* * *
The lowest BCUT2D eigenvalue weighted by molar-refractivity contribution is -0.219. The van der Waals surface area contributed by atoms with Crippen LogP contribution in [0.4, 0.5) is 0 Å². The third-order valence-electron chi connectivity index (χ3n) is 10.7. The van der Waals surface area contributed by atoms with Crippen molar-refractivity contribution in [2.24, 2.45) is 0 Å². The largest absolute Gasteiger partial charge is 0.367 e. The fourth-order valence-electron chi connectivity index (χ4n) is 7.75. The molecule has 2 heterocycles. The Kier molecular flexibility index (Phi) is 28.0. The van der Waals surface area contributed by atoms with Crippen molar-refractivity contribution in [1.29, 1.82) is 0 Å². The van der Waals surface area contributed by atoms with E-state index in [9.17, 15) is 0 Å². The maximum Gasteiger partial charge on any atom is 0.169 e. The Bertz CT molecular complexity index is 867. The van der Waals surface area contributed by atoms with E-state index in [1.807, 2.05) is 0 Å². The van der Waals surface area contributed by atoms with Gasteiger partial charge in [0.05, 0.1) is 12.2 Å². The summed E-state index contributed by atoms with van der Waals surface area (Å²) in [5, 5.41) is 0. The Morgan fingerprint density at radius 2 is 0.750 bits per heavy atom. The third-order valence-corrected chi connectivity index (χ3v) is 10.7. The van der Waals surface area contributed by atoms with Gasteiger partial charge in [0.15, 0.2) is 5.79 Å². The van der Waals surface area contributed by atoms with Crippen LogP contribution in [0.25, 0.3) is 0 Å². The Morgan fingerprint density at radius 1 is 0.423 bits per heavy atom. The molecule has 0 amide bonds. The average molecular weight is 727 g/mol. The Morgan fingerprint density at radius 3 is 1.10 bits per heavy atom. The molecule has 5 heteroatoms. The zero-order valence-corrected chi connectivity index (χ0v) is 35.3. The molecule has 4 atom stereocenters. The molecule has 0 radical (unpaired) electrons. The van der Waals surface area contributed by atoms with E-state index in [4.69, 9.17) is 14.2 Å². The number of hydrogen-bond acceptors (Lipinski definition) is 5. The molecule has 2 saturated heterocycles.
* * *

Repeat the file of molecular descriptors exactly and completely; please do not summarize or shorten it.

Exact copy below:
The lowest BCUT2D eigenvalue weighted by molar-refractivity contribution is -0.219. The van der Waals surface area contributed by atoms with Crippen LogP contribution in [0.4, 0.5) is 0 Å². The third-order valence-electron chi connectivity index (χ3n) is 10.7. The van der Waals surface area contributed by atoms with Crippen molar-refractivity contribution in [2.24, 2.45) is 0 Å². The largest absolute Gasteiger partial charge is 0.367 e. The fourth-order valence-electron chi connectivity index (χ4n) is 7.75. The molecule has 2 heterocycles. The Kier molecular flexibility index (Phi) is 28.0. The van der Waals surface area contributed by atoms with Crippen molar-refractivity contribution in [1.29, 1.82) is 0 Å². The van der Waals surface area contributed by atoms with E-state index in [9.17, 15) is 0 Å². The maximum Gasteiger partial charge on any atom is 0.169 e. The Bertz CT molecular complexity index is 867. The van der Waals surface area contributed by atoms with E-state index in [1.807, 2.05) is 0 Å². The van der Waals surface area contributed by atoms with Gasteiger partial charge in [0.05, 0.1) is 12.2 Å². The summed E-state index contributed by atoms with van der Waals surface area (Å²) in [5, 5.41) is 0. The Morgan fingerprint density at radius 2 is 0.750 bits per heavy atom. The third-order valence-corrected chi connectivity index (χ3v) is 10.7. The van der Waals surface area contributed by atoms with Gasteiger partial charge in [0.15, 0.2) is 5.79 Å². The van der Waals surface area contributed by atoms with Crippen LogP contribution in [0.25, 0.3) is 0 Å². The Morgan fingerprint density at radius 1 is 0.423 bits per heavy atom. The molecule has 0 amide bonds. The average molecular weight is 727 g/mol. The Morgan fingerprint density at radius 3 is 1.10 bits per heavy atom. The molecule has 5 heteroatoms. The zero-order valence-corrected chi connectivity index (χ0v) is 35.3. The molecule has 4 atom stereocenters. The molecule has 0 radical (unpaired) electrons. The van der Waals surface area contributed by atoms with E-state index in [4.69, 9.17) is 14.2 Å². The number of hydrogen-bond acceptors (Lipinski definition) is 5. The molecule has 2 saturated heterocycles.